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Mexican Incunabula 1559 1600 at the Latin Amercian Library Tulane University Digital Library

The first printing press in the New World was established in Mexico City in 1539. These early imprints consisted primarily of grammars and vocabularies of native Indian languages, as well as instructional religious tracts, because printing during the Christianization of Indian populations was conceived by the Spaniards as a tool for missionaries. Mexican Incunabula at the Latin American Library (1559-1600) provides digital copies in PDF format of some of the earliest products of Mexican printing presses (1539-1600). In addition to making available some of the earliest imprints produced in the New World, this collection provides important and rare sources for the study of the first phases of the Spanish enterprise in the New World, as well as initial forms of encounter between Native Americans and Europeans. These works also provide valuable insights into native languages and cultures during the first decades of contact. Early Mexican imprints are quite rare. Of the 220 identified titles, only 136 are known to reside in institutions around the world. The Latin American Library stores nine of these unique titles. The total number of pages is approximately 2,600. The texts are in Spanish, Purépecha and Nahuatl.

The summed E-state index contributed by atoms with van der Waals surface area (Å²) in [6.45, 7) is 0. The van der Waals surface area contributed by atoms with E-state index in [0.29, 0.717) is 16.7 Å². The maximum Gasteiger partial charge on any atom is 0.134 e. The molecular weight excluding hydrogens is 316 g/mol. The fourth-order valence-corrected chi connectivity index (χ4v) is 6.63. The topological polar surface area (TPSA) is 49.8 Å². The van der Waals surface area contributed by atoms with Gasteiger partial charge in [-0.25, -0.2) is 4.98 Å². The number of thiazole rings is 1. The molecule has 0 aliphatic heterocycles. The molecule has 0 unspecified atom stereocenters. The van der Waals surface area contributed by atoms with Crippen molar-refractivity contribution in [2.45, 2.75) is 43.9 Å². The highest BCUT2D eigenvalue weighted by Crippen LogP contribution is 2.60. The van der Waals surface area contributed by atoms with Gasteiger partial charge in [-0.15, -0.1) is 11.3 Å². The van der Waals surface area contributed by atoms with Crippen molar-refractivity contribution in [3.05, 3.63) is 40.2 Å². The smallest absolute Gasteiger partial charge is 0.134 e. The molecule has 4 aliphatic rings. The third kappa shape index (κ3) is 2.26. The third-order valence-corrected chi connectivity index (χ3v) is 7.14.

The Mexican Incunabula at the Latin American Library (1559-1600) collection represents the Latin American Library’s contribution to a larger project called Impresos Mexicanos del Siglo XVI initiated by a small group of institutions in the United States and Mexico. The goal of the project is to create an on-line digital collection of early Mexican imprints that will include at least one copy of the existing 136 titles and as many additional versions of each as possible. The Primeros Libros de las Américas collection available at continues to grow as well when partner institutions join the project.